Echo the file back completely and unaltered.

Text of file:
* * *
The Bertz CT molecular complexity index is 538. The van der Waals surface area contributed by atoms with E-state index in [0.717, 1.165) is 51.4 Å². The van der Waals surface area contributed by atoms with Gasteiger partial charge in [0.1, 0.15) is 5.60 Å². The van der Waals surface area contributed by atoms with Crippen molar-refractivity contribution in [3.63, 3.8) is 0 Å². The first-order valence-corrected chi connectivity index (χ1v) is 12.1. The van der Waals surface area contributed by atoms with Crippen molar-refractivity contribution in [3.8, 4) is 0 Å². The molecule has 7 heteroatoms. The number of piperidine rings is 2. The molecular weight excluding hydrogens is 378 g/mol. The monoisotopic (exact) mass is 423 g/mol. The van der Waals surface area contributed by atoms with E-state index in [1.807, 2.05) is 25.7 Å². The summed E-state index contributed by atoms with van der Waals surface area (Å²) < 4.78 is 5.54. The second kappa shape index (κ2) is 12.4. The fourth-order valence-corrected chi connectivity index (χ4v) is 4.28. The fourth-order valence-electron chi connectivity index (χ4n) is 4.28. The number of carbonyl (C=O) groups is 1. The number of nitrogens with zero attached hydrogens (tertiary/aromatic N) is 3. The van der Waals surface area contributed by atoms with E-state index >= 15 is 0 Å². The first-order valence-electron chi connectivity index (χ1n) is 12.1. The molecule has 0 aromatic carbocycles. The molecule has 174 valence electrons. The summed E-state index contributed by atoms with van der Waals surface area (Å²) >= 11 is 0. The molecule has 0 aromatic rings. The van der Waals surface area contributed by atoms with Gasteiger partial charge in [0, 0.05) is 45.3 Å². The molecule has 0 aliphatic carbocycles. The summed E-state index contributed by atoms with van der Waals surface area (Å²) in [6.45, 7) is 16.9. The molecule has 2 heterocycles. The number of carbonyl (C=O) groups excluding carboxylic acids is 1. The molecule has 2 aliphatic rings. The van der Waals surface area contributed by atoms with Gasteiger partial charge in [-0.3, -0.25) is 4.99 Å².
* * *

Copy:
The Bertz CT molecular complexity index is 538. The van der Waals surface area contributed by atoms with E-state index in [0.717, 1.165) is 51.4 Å². The van der Waals surface area contributed by atoms with Gasteiger partial charge in [0.1, 0.15) is 5.60 Å². The van der Waals surface area contributed by atoms with Crippen molar-refractivity contribution in [3.63, 3.8) is 0 Å². The first-order valence-corrected chi connectivity index (χ1v) is 12.1. The van der Waals surface area contributed by atoms with Crippen molar-refractivity contribution in [3.8, 4) is 0 Å². The molecule has 7 heteroatoms. The number of piperidine rings is 2. The molecular weight excluding hydrogens is 378 g/mol. The monoisotopic (exact) mass is 423 g/mol. The van der Waals surface area contributed by atoms with E-state index in [1.807, 2.05) is 25.7 Å². The summed E-state index contributed by atoms with van der Waals surface area (Å²) < 4.78 is 5.54. The second kappa shape index (κ2) is 12.4. The fourth-order valence-corrected chi connectivity index (χ4v) is 4.28. The fourth-order valence-electron chi connectivity index (χ4n) is 4.28. The number of carbonyl (C=O) groups is 1. The number of nitrogens with zero attached hydrogens (tertiary/aromatic N) is 3. The van der Waals surface area contributed by atoms with E-state index >= 15 is 0 Å². The first-order valence-electron chi connectivity index (χ1n) is 12.1. The molecule has 0 aromatic carbocycles. The molecule has 174 valence electrons. The summed E-state index contributed by atoms with van der Waals surface area (Å²) >= 11 is 0. The molecule has 0 aromatic rings. The van der Waals surface area contributed by atoms with Gasteiger partial charge in [0, 0.05) is 45.3 Å². The molecule has 0 aliphatic carbocycles. The summed E-state index contributed by atoms with van der Waals surface area (Å²) in [6.45, 7) is 16.9. The molecule has 2 heterocycles. The number of carbonyl (C=O) groups excluding carboxylic acids is 1. The molecule has 2 aliphatic rings. The van der Waals surface area contributed by atoms with Gasteiger partial charge in [-0.3, -0.25) is 4.99 Å².